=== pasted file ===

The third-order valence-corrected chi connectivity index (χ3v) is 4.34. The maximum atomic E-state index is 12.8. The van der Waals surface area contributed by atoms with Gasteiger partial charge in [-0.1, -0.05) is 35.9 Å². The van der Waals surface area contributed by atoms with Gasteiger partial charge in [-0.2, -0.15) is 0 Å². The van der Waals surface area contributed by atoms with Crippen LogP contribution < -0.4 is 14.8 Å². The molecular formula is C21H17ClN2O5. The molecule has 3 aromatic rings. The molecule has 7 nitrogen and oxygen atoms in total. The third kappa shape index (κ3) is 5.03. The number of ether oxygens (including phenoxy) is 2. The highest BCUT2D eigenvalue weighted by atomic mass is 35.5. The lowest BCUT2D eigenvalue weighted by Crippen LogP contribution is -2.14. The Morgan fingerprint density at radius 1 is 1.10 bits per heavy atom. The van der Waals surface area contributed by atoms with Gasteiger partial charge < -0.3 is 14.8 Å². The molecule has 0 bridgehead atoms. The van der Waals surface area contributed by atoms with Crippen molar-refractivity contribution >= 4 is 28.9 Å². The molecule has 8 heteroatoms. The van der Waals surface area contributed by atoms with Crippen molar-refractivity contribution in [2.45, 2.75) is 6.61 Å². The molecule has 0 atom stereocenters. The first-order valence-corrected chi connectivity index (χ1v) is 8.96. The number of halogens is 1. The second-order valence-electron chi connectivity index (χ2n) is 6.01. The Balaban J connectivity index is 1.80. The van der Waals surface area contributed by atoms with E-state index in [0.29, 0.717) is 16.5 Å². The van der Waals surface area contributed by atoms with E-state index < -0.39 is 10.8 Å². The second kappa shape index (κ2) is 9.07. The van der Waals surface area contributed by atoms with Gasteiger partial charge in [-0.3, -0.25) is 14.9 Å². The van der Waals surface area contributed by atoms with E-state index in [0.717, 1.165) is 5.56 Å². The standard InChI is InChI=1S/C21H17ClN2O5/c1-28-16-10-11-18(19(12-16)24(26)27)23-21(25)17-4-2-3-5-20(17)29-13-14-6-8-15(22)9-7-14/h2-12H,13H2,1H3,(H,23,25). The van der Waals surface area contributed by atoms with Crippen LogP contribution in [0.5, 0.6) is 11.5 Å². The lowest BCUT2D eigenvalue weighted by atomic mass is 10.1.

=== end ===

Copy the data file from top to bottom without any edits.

The third-order valence-corrected chi connectivity index (χ3v) is 4.34. The maximum atomic E-state index is 12.8. The van der Waals surface area contributed by atoms with Gasteiger partial charge in [-0.1, -0.05) is 35.9 Å². The van der Waals surface area contributed by atoms with Gasteiger partial charge in [-0.2, -0.15) is 0 Å². The van der Waals surface area contributed by atoms with Crippen LogP contribution < -0.4 is 14.8 Å². The molecular formula is C21H17ClN2O5. The molecule has 3 aromatic rings. The molecule has 7 nitrogen and oxygen atoms in total. The third kappa shape index (κ3) is 5.03. The number of ether oxygens (including phenoxy) is 2. The highest BCUT2D eigenvalue weighted by atomic mass is 35.5. The lowest BCUT2D eigenvalue weighted by Crippen LogP contribution is -2.14. The Morgan fingerprint density at radius 1 is 1.10 bits per heavy atom. The van der Waals surface area contributed by atoms with Gasteiger partial charge < -0.3 is 14.8 Å². The molecule has 0 bridgehead atoms. The van der Waals surface area contributed by atoms with Crippen molar-refractivity contribution >= 4 is 28.9 Å². The molecule has 8 heteroatoms. The van der Waals surface area contributed by atoms with Crippen molar-refractivity contribution in [2.45, 2.75) is 6.61 Å². The molecule has 0 atom stereocenters. The first-order valence-corrected chi connectivity index (χ1v) is 8.96. The number of halogens is 1. The second-order valence-electron chi connectivity index (χ2n) is 6.01. The Balaban J connectivity index is 1.80. The van der Waals surface area contributed by atoms with E-state index in [0.29, 0.717) is 16.5 Å². The van der Waals surface area contributed by atoms with E-state index < -0.39 is 10.8 Å². The second kappa shape index (κ2) is 9.07. The van der Waals surface area contributed by atoms with Gasteiger partial charge in [-0.3, -0.25) is 14.9 Å². The van der Waals surface area contributed by atoms with E-state index in [0.717, 1.165) is 5.56 Å². The standard InChI is InChI=1S/C21H17ClN2O5/c1-28-16-10-11-18(19(12-16)24(26)27)23-21(25)17-4-2-3-5-20(17)29-13-14-6-8-15(22)9-7-14/h2-12H,13H2,1H3,(H,23,25). The van der Waals surface area contributed by atoms with Crippen LogP contribution in [0.5, 0.6) is 11.5 Å². The lowest BCUT2D eigenvalue weighted by atomic mass is 10.1.